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“For a Muse of Fire”

For a Muse of Fire brought humour and heart to SFU Woodward’s last week. Staged on July 18, the story takes place on the number 20 bus, inspired by lived experiences of community members of Vancouver’s Downtown Eastside and a little bit of Shakespeare.

The play takes its name from the opening lines of William Shakespeare’s Henry V: 

O for a Muse of fire, that would ascend
The brightest heaven of invention,
A kingdom for a stage, princes to act
And monarchs to behold the swelling scene!

William Shakespeare,
The Life of King Henry the Fifth

The script was a collaborative effort of the cast members of a community theatre group which brings together residents of the DTES, “including those who have experienced homelessness or are currently vulnerably housed.” The piece — exploring diversity and community issues like homelessness — was directed by Luisa Jojic and produced by Creativa International.

Creativa International is a Vancouver based not-for-profit organization that produces community-engaged arts projects and intercultural artistic initiatives.

“The setting of the #20 bus was chosen as it represents a place where a cross section of our city’s community comes together. The play weaves real stories with imagination and the playful freedom of theatrical fantasy,” explained Jojic.

For a Muse of Fire is full of personality, laughter, and song and dance — the culmination of the play was a wedding on board the bus, after which the cast broke out in dance to a rendition of “Transit Queen,” to the tune of “Dancing Queen.”

The group originally mounted For a Muse of Fire as a part of last year’s Heart of the City Festival and Homelessness Action Week 2015. Other supporters included Vancouver Moving Theatre, the City of Vancouver, the British Columbia Arts Council, Raincity Housing, and Lookout Emergency Aid Society. For their first production in 2014, they created and performed Much Ado About Something, which was staged at the Carnegie Centre and Waterfront Theatre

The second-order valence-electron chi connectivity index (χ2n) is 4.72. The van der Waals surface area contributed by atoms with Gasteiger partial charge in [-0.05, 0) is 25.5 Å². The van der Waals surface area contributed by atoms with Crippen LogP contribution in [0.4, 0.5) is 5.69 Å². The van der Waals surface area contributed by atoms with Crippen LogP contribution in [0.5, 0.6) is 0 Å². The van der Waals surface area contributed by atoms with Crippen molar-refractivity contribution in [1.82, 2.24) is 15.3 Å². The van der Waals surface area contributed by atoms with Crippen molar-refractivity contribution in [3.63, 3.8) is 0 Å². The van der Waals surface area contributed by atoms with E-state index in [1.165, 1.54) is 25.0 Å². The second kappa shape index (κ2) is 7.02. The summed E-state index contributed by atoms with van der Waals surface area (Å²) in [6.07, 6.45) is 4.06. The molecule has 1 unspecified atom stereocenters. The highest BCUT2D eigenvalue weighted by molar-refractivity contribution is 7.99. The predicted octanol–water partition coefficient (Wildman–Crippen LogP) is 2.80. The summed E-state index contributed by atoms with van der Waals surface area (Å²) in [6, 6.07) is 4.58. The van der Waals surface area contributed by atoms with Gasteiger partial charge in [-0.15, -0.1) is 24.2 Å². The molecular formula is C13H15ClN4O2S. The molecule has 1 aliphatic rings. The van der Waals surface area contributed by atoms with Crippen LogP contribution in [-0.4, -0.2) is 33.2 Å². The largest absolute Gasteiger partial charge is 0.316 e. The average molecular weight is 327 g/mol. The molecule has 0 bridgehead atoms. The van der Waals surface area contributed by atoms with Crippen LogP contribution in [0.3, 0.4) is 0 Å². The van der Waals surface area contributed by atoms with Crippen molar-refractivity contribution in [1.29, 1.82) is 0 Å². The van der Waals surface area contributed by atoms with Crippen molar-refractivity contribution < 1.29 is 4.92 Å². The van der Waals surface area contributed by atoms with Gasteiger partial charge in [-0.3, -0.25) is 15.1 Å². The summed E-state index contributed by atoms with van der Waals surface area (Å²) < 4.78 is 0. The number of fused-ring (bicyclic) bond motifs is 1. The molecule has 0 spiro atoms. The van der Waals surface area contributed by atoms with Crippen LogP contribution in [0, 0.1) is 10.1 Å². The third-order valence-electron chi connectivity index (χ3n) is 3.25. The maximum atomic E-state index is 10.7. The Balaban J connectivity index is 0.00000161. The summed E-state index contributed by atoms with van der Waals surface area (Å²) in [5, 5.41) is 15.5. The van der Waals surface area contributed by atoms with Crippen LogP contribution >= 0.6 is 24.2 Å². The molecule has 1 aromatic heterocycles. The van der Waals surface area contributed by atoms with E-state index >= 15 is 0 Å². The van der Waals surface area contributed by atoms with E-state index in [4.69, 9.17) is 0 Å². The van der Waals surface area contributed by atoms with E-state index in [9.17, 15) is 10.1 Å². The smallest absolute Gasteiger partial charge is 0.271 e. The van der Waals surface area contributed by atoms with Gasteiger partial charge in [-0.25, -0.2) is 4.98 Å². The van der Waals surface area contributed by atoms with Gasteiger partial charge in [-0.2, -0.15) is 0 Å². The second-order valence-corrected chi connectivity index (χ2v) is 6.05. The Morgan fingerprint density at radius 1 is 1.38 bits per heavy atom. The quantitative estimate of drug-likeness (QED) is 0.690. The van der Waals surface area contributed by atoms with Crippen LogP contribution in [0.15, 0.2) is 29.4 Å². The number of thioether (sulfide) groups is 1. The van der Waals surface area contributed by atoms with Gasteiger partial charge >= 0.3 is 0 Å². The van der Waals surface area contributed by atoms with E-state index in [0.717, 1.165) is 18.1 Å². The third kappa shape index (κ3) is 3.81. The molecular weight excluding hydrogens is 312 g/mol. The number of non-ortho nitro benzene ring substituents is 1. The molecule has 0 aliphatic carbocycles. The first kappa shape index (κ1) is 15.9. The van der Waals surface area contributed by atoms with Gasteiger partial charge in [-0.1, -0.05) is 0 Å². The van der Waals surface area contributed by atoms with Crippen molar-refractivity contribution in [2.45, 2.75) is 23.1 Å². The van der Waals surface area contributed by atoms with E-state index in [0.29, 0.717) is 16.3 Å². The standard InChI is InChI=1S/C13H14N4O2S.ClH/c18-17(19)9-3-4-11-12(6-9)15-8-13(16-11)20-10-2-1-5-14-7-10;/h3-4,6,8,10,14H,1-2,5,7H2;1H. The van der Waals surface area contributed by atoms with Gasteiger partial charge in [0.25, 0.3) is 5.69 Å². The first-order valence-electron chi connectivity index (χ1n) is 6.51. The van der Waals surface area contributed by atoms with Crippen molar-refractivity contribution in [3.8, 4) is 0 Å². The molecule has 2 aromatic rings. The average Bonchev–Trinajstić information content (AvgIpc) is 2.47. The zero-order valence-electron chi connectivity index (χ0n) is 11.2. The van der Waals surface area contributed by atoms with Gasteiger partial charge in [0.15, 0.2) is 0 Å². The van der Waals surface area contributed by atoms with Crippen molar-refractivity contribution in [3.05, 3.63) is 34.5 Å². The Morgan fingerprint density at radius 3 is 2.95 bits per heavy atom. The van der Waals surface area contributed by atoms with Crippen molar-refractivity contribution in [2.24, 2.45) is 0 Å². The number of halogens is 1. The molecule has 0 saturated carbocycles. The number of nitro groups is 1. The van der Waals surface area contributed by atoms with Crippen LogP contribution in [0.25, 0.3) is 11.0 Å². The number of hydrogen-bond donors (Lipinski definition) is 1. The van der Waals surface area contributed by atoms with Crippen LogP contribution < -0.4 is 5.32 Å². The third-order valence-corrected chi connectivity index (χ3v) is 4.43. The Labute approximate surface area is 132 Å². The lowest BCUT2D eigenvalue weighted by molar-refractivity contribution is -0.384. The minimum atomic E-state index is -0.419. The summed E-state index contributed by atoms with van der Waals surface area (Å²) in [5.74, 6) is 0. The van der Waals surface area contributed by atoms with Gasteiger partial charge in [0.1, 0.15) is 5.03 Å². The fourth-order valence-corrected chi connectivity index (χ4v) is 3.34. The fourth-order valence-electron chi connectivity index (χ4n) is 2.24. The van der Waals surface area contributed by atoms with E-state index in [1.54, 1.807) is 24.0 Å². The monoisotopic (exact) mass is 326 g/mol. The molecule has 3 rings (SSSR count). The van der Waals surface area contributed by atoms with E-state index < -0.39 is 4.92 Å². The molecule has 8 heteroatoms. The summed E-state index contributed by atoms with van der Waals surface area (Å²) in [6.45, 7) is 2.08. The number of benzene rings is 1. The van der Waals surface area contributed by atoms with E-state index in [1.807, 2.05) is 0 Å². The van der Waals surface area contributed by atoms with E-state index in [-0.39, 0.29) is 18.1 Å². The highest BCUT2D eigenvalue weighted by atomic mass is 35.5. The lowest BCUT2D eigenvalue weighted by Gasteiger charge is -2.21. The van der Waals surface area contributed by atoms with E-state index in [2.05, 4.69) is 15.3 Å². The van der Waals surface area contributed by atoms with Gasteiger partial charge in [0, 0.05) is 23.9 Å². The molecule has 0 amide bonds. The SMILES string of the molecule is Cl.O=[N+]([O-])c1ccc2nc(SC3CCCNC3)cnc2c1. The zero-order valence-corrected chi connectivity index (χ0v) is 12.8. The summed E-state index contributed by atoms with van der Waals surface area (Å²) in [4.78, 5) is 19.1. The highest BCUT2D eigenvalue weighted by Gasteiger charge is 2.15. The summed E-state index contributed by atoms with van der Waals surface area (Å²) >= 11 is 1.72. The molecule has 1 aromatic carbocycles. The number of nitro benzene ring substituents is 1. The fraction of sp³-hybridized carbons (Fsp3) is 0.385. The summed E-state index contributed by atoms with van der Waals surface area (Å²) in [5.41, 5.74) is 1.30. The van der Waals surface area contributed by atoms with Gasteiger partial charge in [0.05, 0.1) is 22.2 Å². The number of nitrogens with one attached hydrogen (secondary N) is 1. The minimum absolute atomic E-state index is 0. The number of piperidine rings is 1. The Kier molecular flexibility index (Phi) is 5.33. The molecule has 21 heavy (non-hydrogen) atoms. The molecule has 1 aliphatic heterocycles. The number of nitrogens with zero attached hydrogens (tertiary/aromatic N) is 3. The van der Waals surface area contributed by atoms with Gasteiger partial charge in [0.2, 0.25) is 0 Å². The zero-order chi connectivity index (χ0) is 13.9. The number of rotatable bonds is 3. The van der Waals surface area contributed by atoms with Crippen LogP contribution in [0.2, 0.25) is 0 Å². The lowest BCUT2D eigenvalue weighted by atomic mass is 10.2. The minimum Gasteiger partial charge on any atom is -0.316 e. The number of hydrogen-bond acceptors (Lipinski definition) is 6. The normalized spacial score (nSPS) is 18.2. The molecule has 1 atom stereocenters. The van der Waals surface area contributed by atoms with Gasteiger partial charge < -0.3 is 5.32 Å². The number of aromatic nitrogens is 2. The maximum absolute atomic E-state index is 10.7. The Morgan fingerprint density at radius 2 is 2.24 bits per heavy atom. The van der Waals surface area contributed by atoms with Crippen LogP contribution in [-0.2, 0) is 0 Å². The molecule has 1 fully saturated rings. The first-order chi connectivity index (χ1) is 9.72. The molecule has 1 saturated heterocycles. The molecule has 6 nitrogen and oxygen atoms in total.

“There have been so many favourite parts of putting together and performing For a Muse of Fire,” Jojic reflected, “the laughter, the dialogue around the project within the group throughout it’s development, the abundance of ideas that emerged,  the discussions that happen in the Q&A with the audiences after, and the continuing interest for the show by different communities.”

She explained how the performance aims to cultivate an environment of respect and understanding: “After each show, we facilitate a dialogue on the issues that are raised in the play, giving the audience and performers a chance to discuss perspectives and engage in communication around the issues.

“Projects like this are extremely important as they are an accessible opportunity for community members to come together in an environment that promotes creativity, expression, artistic challenge, and a venue to voice issues that are of importance to our city in a manner that promotes dialogue and understanding, and therefore hopefully, a step towards creating change.”

Jojic also spoke to the challenges that the group has faced in finding space to rehearse and perform. “Look Out Emergency Aid Society and SFU have stepped up to that challenge to help us by providing space, but as the project continues to grow, we are looking for more options.” She added, “In a city where rent is so high, finding adequate, accessible space is difficult and is part of the obstacle preventing more work like this from happening.”

A continuing Creativa International project that Jojic heads is the True Voice Theatre Project, in which she leads free, weekly community-engaged theatre workshops for youth and adults, some of which are held at the SFU Woodward’s campus.

Take a peek behind the curtain of For a Muse of Fire with this behind-the-scenes preview.